4 Questions You Didn’t Know You Had About Horse Trailer Insurance

horse trailer insuranceYou’ve got insurance for your tow vehicle, so your horse trailer is covered, right?

Think again.

Having the right horse trailer insurance is important not only when a crisis strikes, but also for your peace of mind while traveling with your four-legged best friend.

Yet many people drive for years with inadequate coverage, only discovering the holes in their insurance plan when it’s too late.

Of course, every situation is different depending on your trailer, horse, and travel needs. That’s why it’s so important to communicate with your insurance agent so you know you have the right coverage for your circumstances.

Here are some key questions to ask your agent regarding horse trailer insurance:

1. Do I have comprehensive/collision coverage?

This is one of the biggest misconceptions we see among horse trailer owners: they know their towing vehicle insurance extends to their trailer, but don’t realize that the insurance only covers liability—not damage or theft.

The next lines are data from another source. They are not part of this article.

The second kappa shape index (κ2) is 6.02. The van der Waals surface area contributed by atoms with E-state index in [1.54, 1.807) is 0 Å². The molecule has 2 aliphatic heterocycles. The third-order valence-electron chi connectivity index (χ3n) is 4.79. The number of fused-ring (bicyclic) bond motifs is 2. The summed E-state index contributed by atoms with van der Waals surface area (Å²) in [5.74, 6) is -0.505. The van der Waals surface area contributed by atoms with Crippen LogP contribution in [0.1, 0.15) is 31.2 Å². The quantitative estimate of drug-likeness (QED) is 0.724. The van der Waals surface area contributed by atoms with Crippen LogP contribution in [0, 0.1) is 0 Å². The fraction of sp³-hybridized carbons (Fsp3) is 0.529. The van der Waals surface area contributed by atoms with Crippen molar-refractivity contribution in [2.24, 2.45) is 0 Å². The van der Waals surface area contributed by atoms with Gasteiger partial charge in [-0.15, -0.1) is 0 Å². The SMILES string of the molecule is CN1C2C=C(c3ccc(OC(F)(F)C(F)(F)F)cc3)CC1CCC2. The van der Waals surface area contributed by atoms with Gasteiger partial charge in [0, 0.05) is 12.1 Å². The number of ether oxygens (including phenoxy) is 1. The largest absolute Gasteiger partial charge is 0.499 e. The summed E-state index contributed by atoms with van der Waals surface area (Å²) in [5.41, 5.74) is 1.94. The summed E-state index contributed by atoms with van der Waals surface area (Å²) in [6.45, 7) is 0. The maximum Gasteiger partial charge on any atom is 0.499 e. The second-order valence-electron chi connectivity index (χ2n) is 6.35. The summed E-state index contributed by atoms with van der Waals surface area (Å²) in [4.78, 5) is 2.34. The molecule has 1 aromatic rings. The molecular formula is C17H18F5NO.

In other words, they’re covered for costs involving damage to someone else’s property or injuries caused by their trailer. But they’re not covered for the cost of damage to their trailer and trailer contents in an accident, storm, or other crisis.

To protect your trailer, you’ll want to ask your insurance agent about comprehensive and collision coverage.

Most vehicle insurance companies will simply add an endorsement to your existing policy, which extends comprehensive and collision coverage to your trailer. This is typically a minor expense per year.

If your insurer requires a separate policy for the trailer—rather than merely adding a trailer endorsement—then you should consider shopping around.

Here in Virginia, we typically recommend that trailer owners consider pricing horse trailer insurance options with their local Farm Bureau agent (no affiliation to Blue Ridge Trailers). Farm Bureau offers several different coverages for trailer and trailer content protection. Adding a standalone policy can be very expensive, so shopping might very well pay off.

2. Are the contents of my trailer covered?